It’s a wild, wild world out there.
The internet isn’t a 100% safe space anymore. There are dark and depressing corners hidden all around it, which means we need to do double duty in keeping our kids safe on the internet. Cyber safety is a must-have conversation every parent needs to address with their children. Social media is going gangbusters and YouTube channels directed toward our children’s demographic has them glued to their devices for hours if you let them. It’s difficult to monitor and even when using parental controls and restrictions you can sometimes still be caught off-guard.
Recently there’s been a spate of TikTok videos featured on the platform which are disturbing and graphic to anyone who watches them (let alone kids!). Already viewed by millions of people before being flagged, the videos are eventually removed, but unfortunately that is after many kids have seen these awful videos. Even with parental restrictions in place on devices, these videos can still slip through if we’re not careful.
I realise that although now unavailable for view on TikTok, at some point my children could have easily accessed and watched these videos.
I expected that if parental restrictions were applied on my children’s devices they would be safe to browse and watch basically what they wanted. It really did bring to my attention the need to monitor more meticulously video content and bring about discussion with my children as to what is appropriate for them to watch.
Unfortunately, it’s not always a matter of banning our kids from social media or devices altogether, because this technology has become a huge part of our daily lives. They have devices and apps at school! As parents, we just need to be as vigilant as we can when our kids are using this technology and be more involved in what our kids are doing online….and teach them the RIGHT way to use it!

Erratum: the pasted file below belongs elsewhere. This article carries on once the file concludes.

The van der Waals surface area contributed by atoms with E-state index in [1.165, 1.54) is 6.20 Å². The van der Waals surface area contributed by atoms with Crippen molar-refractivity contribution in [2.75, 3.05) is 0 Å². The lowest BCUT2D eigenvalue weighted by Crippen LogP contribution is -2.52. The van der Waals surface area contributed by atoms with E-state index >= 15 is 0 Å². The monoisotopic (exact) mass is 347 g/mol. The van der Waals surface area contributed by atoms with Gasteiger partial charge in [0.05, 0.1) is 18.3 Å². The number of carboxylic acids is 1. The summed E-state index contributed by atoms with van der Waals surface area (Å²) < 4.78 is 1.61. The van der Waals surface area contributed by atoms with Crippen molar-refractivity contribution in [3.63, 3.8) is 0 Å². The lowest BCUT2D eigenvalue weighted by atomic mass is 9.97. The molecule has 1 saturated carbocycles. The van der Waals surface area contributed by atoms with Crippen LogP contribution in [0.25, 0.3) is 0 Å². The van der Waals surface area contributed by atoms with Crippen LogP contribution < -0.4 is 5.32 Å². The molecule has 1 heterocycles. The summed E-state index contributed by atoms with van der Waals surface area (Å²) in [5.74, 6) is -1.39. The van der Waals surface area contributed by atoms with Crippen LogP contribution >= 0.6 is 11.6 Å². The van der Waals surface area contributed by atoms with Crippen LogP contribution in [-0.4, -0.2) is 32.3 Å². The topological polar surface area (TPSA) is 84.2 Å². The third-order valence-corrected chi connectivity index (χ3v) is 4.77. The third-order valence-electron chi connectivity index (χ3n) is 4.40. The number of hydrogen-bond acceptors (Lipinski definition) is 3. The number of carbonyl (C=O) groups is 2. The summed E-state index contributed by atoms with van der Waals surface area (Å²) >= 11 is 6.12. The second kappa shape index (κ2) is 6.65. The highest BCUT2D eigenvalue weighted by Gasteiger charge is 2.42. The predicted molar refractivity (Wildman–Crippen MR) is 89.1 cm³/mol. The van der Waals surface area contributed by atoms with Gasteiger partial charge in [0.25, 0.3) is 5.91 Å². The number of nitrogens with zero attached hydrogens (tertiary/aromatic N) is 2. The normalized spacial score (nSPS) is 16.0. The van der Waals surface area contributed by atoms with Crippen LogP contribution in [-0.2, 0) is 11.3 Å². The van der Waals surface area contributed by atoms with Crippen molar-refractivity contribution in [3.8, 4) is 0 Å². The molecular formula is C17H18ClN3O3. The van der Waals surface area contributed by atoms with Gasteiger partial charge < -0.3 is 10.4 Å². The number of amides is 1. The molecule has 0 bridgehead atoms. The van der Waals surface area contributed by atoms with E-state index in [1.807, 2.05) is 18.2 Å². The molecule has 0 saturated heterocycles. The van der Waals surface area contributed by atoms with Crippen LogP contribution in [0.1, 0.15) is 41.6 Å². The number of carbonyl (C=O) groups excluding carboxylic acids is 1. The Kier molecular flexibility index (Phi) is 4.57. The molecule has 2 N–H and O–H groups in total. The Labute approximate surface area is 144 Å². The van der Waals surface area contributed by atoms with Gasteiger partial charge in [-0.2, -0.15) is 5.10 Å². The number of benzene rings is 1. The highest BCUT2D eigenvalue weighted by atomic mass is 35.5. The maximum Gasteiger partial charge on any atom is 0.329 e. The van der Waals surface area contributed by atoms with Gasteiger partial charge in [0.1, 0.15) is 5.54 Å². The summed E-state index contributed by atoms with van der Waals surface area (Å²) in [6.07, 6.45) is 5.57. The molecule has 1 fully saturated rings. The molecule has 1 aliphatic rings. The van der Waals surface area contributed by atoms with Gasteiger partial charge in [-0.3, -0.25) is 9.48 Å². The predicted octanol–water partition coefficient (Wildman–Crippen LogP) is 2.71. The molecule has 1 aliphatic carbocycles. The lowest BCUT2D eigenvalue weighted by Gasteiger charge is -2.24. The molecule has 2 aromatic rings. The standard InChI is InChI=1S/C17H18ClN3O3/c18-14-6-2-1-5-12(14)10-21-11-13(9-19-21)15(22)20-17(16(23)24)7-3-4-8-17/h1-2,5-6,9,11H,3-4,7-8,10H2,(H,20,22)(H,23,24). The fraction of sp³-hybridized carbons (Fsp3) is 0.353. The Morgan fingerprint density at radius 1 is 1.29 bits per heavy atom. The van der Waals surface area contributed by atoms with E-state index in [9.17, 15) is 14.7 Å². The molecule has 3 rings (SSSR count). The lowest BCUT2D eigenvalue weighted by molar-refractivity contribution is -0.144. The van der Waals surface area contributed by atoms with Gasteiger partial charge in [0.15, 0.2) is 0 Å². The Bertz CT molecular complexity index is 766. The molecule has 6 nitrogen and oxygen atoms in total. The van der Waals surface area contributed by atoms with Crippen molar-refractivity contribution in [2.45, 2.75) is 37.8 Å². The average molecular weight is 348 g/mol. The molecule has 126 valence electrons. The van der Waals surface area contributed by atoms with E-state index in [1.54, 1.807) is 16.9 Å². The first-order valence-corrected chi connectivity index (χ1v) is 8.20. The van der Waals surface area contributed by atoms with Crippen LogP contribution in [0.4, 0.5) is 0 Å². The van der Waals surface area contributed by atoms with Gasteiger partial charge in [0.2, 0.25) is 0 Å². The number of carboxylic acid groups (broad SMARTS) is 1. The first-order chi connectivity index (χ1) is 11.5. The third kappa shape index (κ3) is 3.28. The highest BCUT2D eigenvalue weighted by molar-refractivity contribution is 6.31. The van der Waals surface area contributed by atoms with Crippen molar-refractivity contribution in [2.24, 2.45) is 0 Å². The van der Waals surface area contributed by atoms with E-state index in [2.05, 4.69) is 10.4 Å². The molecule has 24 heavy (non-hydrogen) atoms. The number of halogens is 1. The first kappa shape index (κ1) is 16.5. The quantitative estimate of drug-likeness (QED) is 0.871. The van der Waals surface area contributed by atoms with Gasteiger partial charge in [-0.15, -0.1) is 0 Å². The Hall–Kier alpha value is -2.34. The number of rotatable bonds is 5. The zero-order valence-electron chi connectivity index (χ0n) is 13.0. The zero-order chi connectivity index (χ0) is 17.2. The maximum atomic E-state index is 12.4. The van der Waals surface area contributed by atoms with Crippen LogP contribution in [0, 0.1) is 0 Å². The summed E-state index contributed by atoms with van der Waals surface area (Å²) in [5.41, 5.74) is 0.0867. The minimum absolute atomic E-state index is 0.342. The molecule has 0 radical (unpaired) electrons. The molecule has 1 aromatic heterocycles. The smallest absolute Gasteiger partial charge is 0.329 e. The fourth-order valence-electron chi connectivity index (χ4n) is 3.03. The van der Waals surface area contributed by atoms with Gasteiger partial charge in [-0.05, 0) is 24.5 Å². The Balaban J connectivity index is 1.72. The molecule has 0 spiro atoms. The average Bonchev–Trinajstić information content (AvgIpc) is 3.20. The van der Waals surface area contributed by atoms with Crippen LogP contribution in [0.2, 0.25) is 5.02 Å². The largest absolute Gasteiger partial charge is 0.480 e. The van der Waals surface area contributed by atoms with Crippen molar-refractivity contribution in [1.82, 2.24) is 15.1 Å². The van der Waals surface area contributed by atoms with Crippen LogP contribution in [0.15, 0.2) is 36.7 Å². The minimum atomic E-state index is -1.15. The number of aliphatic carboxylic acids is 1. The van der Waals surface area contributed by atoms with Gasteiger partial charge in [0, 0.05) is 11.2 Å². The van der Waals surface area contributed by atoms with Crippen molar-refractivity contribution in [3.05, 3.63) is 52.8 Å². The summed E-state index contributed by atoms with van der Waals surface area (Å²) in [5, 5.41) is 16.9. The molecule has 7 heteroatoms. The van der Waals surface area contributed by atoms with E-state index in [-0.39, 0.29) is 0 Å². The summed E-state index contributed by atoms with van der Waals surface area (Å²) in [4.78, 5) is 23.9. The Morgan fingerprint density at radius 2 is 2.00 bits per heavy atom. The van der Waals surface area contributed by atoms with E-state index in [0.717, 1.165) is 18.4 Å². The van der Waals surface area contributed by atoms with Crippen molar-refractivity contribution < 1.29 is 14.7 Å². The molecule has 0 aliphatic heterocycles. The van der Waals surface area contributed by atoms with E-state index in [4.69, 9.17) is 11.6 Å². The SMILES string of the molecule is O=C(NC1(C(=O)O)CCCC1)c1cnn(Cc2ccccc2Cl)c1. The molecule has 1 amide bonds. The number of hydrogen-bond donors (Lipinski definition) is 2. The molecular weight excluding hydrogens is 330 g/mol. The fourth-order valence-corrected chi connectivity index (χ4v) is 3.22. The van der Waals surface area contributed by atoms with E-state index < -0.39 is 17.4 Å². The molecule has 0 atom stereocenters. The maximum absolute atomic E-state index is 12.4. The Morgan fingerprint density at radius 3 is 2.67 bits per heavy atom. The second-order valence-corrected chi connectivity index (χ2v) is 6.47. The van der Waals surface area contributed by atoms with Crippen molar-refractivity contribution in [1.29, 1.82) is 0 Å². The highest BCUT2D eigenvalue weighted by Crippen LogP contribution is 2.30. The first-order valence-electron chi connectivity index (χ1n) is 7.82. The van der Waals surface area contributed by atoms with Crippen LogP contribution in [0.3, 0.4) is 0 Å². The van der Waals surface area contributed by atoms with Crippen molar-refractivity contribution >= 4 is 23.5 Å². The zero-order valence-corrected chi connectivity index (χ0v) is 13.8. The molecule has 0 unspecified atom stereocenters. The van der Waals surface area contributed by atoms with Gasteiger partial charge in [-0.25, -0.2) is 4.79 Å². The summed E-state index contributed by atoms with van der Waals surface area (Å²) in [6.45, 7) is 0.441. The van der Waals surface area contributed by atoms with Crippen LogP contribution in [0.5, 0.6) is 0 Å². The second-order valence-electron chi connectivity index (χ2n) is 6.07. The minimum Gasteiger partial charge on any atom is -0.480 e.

1. Communication is key.
Obviously talking to your children about what’s appropriate and what isn’t is the first step to keeping them safe. Our initial conversation included a chat about video content and what they agreed was out of bounds. We identified that videos of a sexual nature, frightening e.g. ghosts etc., extreme violence, explicit language and anything that made them feel uncomfortable were all off limits.
We also identified that sometimes by accident, a child may watch something inappropriate. I reiterated that if this was the case they needed to let me know. I ensured my children were fully aware that if they felt what they watched wasn’t quite right, then many other children wouldn’t either. They then needed to tell me so we could have it removed from viewing in order to help keep other children safe.
2. Set boundaries.
In our house, taking and/or sharing inappropriate photos of themselves is a no-no. For instance photographs of them in their school uniform or anything that may give away their location or photos of other children without permission etc.
My children have to have friend requests approved by a parent. Often on social media you get random requests for friendship from people you don’t know. My children have to be able to tell me who the person is and how they know them prior to accepting the invitation. We discuss their social media content often and reiterate boundaries to ensure they’re aware of what’s expected. If those boundaries are crossed then they lose their privilege.